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GALLERIES > BIRDS > PASSERIFORMES > FURNARIIDAE > STREAK-BREASTED TREEHUNTER [Thripadectes rufobrunneus]

Streak-breasted Treehunter Picture
 
 

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SPECIES INFO

The Streak-breasted Treehunter (Thripadectes rufobrunneus), is a passerine bird which is endemic to the highlands of Costa Rica and western Panama.

This large treehunter is found in hills and mountains from 700 m up to 2500 m altitude, rarely to 3000 m, in damp epiphyte-laden forests and adjacent old second growth, especially in shady ravines. It builds a wide saucer nest of rootlets in a 60 cm long burrow in a steep bank, and lays two white eggs between February and August.

The adult Streak-breasted Treehunter is typically 21.5 cm long, weighs 54 g and has a stout black bill. It has a black-scaled dark brown crown and rich brown upperparts shading to rufous on the rump and tail. It has an ochre throat and otherwise tawny underparts which are streaked with ochre, especially on the breast. Young birds are paler with more extensive but less distinct breast streaking. The call is a loud zeck. The song is a buzzy chi-wawr, chi-wowr.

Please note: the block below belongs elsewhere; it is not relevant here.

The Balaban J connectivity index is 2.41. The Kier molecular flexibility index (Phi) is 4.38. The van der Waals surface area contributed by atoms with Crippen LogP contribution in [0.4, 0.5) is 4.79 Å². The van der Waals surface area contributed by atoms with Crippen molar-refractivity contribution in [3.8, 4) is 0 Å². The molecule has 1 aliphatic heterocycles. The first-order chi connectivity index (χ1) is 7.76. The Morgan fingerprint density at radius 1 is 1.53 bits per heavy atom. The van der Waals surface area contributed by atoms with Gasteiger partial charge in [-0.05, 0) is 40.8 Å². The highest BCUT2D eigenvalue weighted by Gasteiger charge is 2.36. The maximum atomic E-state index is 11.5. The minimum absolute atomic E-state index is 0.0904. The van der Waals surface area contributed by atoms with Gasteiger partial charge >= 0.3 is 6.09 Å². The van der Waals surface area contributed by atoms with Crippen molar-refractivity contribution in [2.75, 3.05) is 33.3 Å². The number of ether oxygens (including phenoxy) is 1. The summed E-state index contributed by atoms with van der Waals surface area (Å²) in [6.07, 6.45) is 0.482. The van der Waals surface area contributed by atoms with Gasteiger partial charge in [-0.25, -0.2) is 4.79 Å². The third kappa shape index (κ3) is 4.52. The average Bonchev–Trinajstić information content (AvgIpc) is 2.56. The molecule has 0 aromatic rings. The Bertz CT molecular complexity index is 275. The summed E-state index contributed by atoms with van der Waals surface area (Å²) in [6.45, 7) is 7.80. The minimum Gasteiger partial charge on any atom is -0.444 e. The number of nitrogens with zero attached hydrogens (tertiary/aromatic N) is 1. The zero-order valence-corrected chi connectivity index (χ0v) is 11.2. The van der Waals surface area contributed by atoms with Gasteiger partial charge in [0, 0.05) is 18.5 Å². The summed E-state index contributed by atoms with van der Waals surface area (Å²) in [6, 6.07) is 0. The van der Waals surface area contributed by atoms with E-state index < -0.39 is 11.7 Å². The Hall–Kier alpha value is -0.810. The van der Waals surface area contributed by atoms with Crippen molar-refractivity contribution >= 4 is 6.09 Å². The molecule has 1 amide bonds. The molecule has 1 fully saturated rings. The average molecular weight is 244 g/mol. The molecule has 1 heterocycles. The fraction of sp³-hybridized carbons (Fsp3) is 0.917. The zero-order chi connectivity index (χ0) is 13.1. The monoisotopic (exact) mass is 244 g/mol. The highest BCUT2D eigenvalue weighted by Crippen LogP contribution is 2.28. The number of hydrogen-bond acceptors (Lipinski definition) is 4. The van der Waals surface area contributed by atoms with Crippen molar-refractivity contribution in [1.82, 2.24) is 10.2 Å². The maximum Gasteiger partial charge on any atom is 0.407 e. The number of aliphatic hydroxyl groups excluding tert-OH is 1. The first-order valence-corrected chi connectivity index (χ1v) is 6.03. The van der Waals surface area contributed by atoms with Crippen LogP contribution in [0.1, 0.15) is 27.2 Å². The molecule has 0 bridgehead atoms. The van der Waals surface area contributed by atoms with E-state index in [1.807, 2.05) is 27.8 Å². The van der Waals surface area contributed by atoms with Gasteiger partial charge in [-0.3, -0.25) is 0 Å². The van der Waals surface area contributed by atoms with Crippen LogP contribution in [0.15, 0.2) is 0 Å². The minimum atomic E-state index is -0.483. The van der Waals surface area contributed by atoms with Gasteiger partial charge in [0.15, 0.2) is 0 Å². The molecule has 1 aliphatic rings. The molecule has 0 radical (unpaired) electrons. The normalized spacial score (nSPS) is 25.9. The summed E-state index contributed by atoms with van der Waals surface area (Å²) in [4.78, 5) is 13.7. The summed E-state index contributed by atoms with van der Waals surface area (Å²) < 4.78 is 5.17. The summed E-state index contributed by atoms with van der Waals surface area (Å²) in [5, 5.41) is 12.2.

Streak-breasted Treehunter is easily distinguished from its relatives by its large size, heavy bill and breast streaking.

The Streak-breasted Treehunter forages for large insects, spiders, amphibians and lizards in dense undergrowth and vines, searching through leaf litter, plant debris, bromeliads and other epiphytes for its prey. It is usually seen alone, but sometimes as part of a mixed-species feeding flock.





                                     



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